Writing sf is a race against reality

Walter Jon Williams accrues his second mention here in a week, thanks to him popping up at Chez Scalzi to talk about his new novel Deep State. In a serendipitous and Zeitgeisty kind of way, Deep State is largely concerned with… yup, you guessed it, internet-fomented revolutions in Middle Eastern nation-states:

I started working on Deep State. I had Dagmar employ both existing and ad hoc networks to foment her people-power insurrection, to send her rebels to their targets, conduct their demonstrations or other actions, and then disperse before the government could react.

I figured that sooner or later the authorities would work out what was going on, and shut down the Internet. Dagmar’s method of keeping in touch with the troops once the Internet was down was, I thought, fairly ingenious (it involves, for a start, land lines and a frantic search for dial-up modems).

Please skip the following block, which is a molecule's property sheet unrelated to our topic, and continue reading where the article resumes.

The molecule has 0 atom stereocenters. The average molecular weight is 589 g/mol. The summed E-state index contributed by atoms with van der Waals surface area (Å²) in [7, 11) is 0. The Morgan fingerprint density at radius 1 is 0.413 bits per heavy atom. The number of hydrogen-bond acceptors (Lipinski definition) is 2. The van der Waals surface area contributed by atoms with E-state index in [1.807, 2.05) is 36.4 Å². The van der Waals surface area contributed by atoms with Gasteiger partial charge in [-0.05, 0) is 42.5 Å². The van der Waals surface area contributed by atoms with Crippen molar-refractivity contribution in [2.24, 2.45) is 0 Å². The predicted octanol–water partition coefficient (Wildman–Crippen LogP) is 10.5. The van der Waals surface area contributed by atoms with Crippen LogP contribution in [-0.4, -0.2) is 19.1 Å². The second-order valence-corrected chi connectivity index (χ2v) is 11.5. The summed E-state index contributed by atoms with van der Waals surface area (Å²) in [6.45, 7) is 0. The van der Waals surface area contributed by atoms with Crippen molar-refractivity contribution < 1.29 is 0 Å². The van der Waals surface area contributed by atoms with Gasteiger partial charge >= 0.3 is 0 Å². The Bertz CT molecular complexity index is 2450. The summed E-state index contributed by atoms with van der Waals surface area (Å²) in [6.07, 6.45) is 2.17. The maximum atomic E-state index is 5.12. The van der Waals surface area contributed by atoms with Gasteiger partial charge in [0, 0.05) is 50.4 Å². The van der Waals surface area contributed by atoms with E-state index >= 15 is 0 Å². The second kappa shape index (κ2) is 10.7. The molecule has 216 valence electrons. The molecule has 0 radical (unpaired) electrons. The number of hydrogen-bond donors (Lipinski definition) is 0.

I was writing my book.  I was having a good time.  And then the 2009 Green Revolution began in Iran.

Day after day, I watched jerky online videos of demonstrators battling police.  When the police fled, I felt a surge of blazing hope; I felt rage when Neda Agha-Soltan was gunned down on camera; I was devastated when the authorities succeeded in suppressing the protestors.

But amid all this, I had a very personal reaction that was probably more than a little selfish.  I was thinking, You bastards, you stole my book!

I was seeing individual scenes from my novel played out onscreen.  A novel that I hadn’t even finished yet, a novel that I’d packed full of shiny new ideas to impress my readers. Ideas which, in the wake of Iran 2009, were getting less new and less shiny and less impressive by the day.